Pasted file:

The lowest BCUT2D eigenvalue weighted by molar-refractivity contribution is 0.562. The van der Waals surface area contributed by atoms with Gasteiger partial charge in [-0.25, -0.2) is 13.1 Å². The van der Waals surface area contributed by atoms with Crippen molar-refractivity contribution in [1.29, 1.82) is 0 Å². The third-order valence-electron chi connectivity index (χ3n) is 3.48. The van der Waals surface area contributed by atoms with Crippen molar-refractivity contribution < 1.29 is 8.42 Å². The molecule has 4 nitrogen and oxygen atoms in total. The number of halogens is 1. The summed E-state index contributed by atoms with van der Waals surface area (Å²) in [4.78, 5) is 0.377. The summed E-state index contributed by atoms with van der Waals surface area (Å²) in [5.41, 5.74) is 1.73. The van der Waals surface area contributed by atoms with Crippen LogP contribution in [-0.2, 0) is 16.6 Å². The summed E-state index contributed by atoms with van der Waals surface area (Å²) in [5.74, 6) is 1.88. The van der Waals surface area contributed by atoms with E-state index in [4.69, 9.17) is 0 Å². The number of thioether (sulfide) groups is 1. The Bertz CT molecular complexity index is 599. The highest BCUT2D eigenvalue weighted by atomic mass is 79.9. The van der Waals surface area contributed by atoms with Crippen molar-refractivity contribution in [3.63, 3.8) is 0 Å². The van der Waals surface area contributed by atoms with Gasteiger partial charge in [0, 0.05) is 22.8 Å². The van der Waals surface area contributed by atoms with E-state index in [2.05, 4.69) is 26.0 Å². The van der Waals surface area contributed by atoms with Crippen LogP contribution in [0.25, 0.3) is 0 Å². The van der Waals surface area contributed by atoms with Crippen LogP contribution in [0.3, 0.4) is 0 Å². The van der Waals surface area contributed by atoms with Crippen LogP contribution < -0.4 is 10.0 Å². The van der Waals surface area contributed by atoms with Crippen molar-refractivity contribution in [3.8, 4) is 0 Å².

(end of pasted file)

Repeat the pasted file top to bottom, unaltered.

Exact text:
The lowest BCUT2D eigenvalue weighted by molar-refractivity contribution is 0.562. The van der Waals surface area contributed by atoms with Gasteiger partial charge in [-0.25, -0.2) is 13.1 Å². The van der Waals surface area contributed by atoms with Crippen molar-refractivity contribution in [1.29, 1.82) is 0 Å². The third-order valence-electron chi connectivity index (χ3n) is 3.48. The van der Waals surface area contributed by atoms with Crippen molar-refractivity contribution < 1.29 is 8.42 Å². The molecule has 4 nitrogen and oxygen atoms in total. The number of halogens is 1. The summed E-state index contributed by atoms with van der Waals surface area (Å²) in [4.78, 5) is 0.377. The summed E-state index contributed by atoms with van der Waals surface area (Å²) in [5.41, 5.74) is 1.73. The van der Waals surface area contributed by atoms with Crippen LogP contribution in [-0.2, 0) is 16.6 Å². The summed E-state index contributed by atoms with van der Waals surface area (Å²) in [5.74, 6) is 1.88. The van der Waals surface area contributed by atoms with E-state index in [4.69, 9.17) is 0 Å². The number of thioether (sulfide) groups is 1. The Bertz CT molecular complexity index is 599. The highest BCUT2D eigenvalue weighted by atomic mass is 79.9. The van der Waals surface area contributed by atoms with Crippen molar-refractivity contribution in [3.63, 3.8) is 0 Å². The van der Waals surface area contributed by atoms with Gasteiger partial charge in [0, 0.05) is 22.8 Å². The van der Waals surface area contributed by atoms with E-state index in [2.05, 4.69) is 26.0 Å². The van der Waals surface area contributed by atoms with Crippen LogP contribution in [0.25, 0.3) is 0 Å². The van der Waals surface area contributed by atoms with Crippen LogP contribution in [0.3, 0.4) is 0 Å². The van der Waals surface area contributed by atoms with Crippen LogP contribution < -0.4 is 10.0 Å². The van der Waals surface area contributed by atoms with Crippen molar-refractivity contribution in [3.8, 4) is 0 Å².